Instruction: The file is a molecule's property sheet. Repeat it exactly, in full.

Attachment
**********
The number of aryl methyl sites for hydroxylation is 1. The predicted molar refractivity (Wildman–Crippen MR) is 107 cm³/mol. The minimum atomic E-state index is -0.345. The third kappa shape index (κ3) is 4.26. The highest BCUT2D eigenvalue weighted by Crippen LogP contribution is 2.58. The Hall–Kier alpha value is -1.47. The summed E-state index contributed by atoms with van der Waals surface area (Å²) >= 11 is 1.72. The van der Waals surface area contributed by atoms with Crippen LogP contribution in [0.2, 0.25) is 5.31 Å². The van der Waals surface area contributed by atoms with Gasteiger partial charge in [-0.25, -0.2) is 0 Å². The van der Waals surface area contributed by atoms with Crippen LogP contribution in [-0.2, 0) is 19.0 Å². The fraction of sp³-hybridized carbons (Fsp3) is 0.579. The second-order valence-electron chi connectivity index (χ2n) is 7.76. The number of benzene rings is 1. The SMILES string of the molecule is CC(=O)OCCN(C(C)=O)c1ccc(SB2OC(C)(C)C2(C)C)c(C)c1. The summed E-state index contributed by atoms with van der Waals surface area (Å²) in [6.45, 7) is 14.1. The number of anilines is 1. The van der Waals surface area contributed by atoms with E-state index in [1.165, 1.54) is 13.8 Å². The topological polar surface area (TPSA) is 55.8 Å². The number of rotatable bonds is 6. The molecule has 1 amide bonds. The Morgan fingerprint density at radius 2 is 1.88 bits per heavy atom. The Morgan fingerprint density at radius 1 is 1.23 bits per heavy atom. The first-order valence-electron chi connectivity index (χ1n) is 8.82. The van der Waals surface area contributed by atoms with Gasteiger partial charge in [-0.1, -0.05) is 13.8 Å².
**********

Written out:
The number of aryl methyl sites for hydroxylation is 1. The predicted molar refractivity (Wildman–Crippen MR) is 107 cm³/mol. The minimum atomic E-state index is -0.345. The third kappa shape index (κ3) is 4.26. The highest BCUT2D eigenvalue weighted by Crippen LogP contribution is 2.58. The Hall–Kier alpha value is -1.47. The summed E-state index contributed by atoms with van der Waals surface area (Å²) >= 11 is 1.72. The van der Waals surface area contributed by atoms with Crippen LogP contribution in [0.2, 0.25) is 5.31 Å². The van der Waals surface area contributed by atoms with Gasteiger partial charge in [-0.25, -0.2) is 0 Å². The van der Waals surface area contributed by atoms with Crippen LogP contribution in [-0.2, 0) is 19.0 Å². The fraction of sp³-hybridized carbons (Fsp3) is 0.579. The second-order valence-electron chi connectivity index (χ2n) is 7.76. The number of benzene rings is 1. The SMILES string of the molecule is CC(=O)OCCN(C(C)=O)c1ccc(SB2OC(C)(C)C2(C)C)c(C)c1. The summed E-state index contributed by atoms with van der Waals surface area (Å²) in [6.45, 7) is 14.1. The number of anilines is 1. The van der Waals surface area contributed by atoms with E-state index in [1.165, 1.54) is 13.8 Å². The topological polar surface area (TPSA) is 55.8 Å². The number of rotatable bonds is 6. The molecule has 1 amide bonds. The Morgan fingerprint density at radius 2 is 1.88 bits per heavy atom. The Morgan fingerprint density at radius 1 is 1.23 bits per heavy atom. The first-order valence-electron chi connectivity index (χ1n) is 8.82. The van der Waals surface area contributed by atoms with Gasteiger partial charge in [-0.1, -0.05) is 13.8 Å².